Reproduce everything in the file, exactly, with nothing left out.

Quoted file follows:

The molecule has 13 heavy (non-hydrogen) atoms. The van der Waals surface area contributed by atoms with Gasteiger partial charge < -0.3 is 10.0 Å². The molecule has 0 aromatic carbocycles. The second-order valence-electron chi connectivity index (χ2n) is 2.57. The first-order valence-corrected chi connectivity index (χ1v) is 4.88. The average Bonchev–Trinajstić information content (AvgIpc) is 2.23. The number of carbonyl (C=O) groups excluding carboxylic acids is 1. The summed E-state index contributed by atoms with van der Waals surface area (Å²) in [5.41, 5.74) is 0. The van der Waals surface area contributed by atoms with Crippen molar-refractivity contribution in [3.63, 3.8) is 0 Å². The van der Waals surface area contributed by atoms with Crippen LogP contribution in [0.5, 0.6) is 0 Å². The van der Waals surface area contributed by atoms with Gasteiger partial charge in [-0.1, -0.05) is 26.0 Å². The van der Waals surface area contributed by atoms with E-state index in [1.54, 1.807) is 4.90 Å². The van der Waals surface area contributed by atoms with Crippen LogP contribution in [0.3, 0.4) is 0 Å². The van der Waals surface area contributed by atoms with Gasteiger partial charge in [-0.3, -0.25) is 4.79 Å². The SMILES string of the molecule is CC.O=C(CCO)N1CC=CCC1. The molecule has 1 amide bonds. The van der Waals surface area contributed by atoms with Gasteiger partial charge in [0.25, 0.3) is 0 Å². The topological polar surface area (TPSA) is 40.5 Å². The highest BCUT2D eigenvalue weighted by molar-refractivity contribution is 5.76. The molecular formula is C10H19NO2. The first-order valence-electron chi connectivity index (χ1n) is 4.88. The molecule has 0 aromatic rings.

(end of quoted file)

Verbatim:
The molecule has 13 heavy (non-hydrogen) atoms. The van der Waals surface area contributed by atoms with Gasteiger partial charge < -0.3 is 10.0 Å². The molecule has 0 aromatic carbocycles. The second-order valence-electron chi connectivity index (χ2n) is 2.57. The first-order valence-corrected chi connectivity index (χ1v) is 4.88. The average Bonchev–Trinajstić information content (AvgIpc) is 2.23. The number of carbonyl (C=O) groups excluding carboxylic acids is 1. The summed E-state index contributed by atoms with van der Waals surface area (Å²) in [5.41, 5.74) is 0. The van der Waals surface area contributed by atoms with Crippen molar-refractivity contribution in [3.63, 3.8) is 0 Å². The van der Waals surface area contributed by atoms with Crippen LogP contribution in [0.5, 0.6) is 0 Å². The van der Waals surface area contributed by atoms with Gasteiger partial charge in [-0.1, -0.05) is 26.0 Å². The van der Waals surface area contributed by atoms with E-state index in [1.54, 1.807) is 4.90 Å². The van der Waals surface area contributed by atoms with Crippen LogP contribution in [0.3, 0.4) is 0 Å². The van der Waals surface area contributed by atoms with Gasteiger partial charge in [-0.3, -0.25) is 4.79 Å². The SMILES string of the molecule is CC.O=C(CCO)N1CC=CCC1. The molecule has 1 amide bonds. The van der Waals surface area contributed by atoms with Gasteiger partial charge in [0.25, 0.3) is 0 Å². The topological polar surface area (TPSA) is 40.5 Å². The highest BCUT2D eigenvalue weighted by molar-refractivity contribution is 5.76. The molecular formula is C10H19NO2. The first-order valence-electron chi connectivity index (χ1n) is 4.88. The molecule has 0 aromatic rings.